The time of year helps, too.  I’m not a big “Christmas spirit” guy, but there are two things that make me feel like it’s Christmastime.  The first, obviously, is snow.  If there’s snow on the ground in December, it’s so much different than snow in January.  January is cold and dark and cold.  February is colder and somehow, despite the days technically getting slightly longer, even darker.  December is cold and dark, but with the promise of the upcoming holidays to warm you up.  And if there’s snow on the ground when you go shopping, and on the trees at the Christmas tree lot when you’re picking one out for the living room, all the better.

The second things, oddly enough, is the hustle and bustle at the stores the few days before Christmas.  I know, I know, it’s become a commercial holiday, etc. etc.  But nothing screams “it’s Christmastime” to me more than going to the mall and seeing the mobs of people wrapping up their shopping (or, in some cases, beginning their shopping).  I’m not usually a last-minute shopper, but sometimes I save a couple things to pick up on the 23rd or 24th, just to feel like I’m a part of it.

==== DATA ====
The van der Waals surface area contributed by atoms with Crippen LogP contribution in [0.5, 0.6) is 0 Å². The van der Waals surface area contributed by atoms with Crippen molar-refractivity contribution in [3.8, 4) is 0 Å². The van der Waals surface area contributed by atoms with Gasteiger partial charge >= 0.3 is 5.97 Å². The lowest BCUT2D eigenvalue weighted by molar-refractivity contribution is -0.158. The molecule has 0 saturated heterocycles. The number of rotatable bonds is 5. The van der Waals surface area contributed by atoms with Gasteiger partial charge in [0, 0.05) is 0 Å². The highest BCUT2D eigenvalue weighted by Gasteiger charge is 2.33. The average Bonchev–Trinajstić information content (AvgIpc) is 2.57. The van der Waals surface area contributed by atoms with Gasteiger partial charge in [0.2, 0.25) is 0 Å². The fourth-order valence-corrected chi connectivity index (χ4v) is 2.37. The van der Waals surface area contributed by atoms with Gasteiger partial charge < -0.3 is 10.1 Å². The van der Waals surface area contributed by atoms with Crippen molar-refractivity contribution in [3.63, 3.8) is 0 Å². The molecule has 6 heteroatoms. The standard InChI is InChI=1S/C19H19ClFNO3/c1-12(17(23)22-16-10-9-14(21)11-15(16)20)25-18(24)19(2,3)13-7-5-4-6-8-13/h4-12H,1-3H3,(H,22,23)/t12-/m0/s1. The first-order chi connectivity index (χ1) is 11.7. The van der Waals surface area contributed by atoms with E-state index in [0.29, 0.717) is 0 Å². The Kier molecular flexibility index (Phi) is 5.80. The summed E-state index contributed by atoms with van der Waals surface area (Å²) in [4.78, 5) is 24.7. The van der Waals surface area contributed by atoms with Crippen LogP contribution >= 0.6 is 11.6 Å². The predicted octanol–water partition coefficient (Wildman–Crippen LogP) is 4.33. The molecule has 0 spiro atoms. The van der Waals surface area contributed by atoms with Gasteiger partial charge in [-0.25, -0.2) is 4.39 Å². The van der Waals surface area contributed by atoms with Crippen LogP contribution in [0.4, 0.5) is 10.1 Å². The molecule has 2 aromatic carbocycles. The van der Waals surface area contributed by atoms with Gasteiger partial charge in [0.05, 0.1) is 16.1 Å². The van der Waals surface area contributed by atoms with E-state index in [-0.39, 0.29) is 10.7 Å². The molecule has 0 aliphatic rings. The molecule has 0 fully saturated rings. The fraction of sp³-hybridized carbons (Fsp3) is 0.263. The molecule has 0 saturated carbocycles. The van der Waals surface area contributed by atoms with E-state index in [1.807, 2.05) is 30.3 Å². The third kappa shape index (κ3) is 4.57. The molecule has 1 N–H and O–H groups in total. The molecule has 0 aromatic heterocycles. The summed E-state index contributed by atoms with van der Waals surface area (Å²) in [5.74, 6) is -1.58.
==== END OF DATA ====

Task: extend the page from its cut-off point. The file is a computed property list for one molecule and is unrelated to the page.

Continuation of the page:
(It’s weird in my head.  You should know this by now.)

So yeah.  Christmas is two weeks away, and I think I may be a little more ready for it than usual.  Then again, if it’s 50 degrees and raining on Christmas Day, just forget I said anything.